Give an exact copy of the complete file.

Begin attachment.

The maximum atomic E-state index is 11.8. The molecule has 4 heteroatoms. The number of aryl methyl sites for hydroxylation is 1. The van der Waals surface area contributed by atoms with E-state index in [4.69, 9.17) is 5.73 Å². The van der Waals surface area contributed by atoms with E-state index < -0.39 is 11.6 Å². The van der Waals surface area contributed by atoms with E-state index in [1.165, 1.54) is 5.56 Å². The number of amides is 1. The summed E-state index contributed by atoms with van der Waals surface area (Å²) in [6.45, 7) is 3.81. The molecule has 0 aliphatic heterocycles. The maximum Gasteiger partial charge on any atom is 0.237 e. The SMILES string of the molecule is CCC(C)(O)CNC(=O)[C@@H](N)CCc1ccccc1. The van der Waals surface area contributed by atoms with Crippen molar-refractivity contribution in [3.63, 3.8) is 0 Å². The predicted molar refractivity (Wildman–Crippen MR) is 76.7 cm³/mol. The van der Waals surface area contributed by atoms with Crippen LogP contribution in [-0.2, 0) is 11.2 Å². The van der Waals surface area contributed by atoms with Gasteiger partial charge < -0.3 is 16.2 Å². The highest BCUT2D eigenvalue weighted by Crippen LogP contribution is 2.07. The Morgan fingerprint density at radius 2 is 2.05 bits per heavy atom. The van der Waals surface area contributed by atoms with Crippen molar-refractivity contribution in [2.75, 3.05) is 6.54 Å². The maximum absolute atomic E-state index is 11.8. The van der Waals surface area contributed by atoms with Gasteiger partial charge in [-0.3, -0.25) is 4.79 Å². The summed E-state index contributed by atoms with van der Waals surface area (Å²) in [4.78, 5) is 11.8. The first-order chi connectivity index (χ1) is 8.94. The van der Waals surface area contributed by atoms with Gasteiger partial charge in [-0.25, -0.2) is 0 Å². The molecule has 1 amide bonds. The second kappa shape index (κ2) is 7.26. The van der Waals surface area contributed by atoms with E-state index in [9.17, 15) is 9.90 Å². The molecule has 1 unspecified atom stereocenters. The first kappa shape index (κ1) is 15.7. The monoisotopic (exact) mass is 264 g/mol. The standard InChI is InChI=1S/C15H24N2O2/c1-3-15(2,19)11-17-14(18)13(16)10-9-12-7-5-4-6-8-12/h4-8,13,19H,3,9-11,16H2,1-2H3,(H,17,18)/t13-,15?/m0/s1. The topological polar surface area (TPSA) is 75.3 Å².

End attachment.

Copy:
The maximum atomic E-state index is 11.8. The molecule has 4 heteroatoms. The number of aryl methyl sites for hydroxylation is 1. The van der Waals surface area contributed by atoms with E-state index in [4.69, 9.17) is 5.73 Å². The van der Waals surface area contributed by atoms with E-state index < -0.39 is 11.6 Å². The van der Waals surface area contributed by atoms with E-state index in [1.165, 1.54) is 5.56 Å². The number of amides is 1. The summed E-state index contributed by atoms with van der Waals surface area (Å²) in [6.45, 7) is 3.81. The molecule has 0 aliphatic heterocycles. The maximum Gasteiger partial charge on any atom is 0.237 e. The SMILES string of the molecule is CCC(C)(O)CNC(=O)[C@@H](N)CCc1ccccc1. The van der Waals surface area contributed by atoms with Crippen molar-refractivity contribution in [3.63, 3.8) is 0 Å². The predicted molar refractivity (Wildman–Crippen MR) is 76.7 cm³/mol. The van der Waals surface area contributed by atoms with Crippen LogP contribution in [-0.2, 0) is 11.2 Å². The van der Waals surface area contributed by atoms with Gasteiger partial charge < -0.3 is 16.2 Å². The highest BCUT2D eigenvalue weighted by Crippen LogP contribution is 2.07. The Morgan fingerprint density at radius 2 is 2.05 bits per heavy atom. The van der Waals surface area contributed by atoms with Crippen molar-refractivity contribution in [2.75, 3.05) is 6.54 Å². The maximum absolute atomic E-state index is 11.8. The van der Waals surface area contributed by atoms with Gasteiger partial charge in [-0.3, -0.25) is 4.79 Å². The summed E-state index contributed by atoms with van der Waals surface area (Å²) in [4.78, 5) is 11.8. The first-order chi connectivity index (χ1) is 8.94. The van der Waals surface area contributed by atoms with Gasteiger partial charge in [-0.25, -0.2) is 0 Å². The molecule has 1 amide bonds. The second kappa shape index (κ2) is 7.26. The van der Waals surface area contributed by atoms with E-state index in [9.17, 15) is 9.90 Å². The molecule has 1 unspecified atom stereocenters. The first kappa shape index (κ1) is 15.7. The monoisotopic (exact) mass is 264 g/mol. The standard InChI is InChI=1S/C15H24N2O2/c1-3-15(2,19)11-17-14(18)13(16)10-9-12-7-5-4-6-8-12/h4-8,13,19H,3,9-11,16H2,1-2H3,(H,17,18)/t13-,15?/m0/s1. The topological polar surface area (TPSA) is 75.3 Å².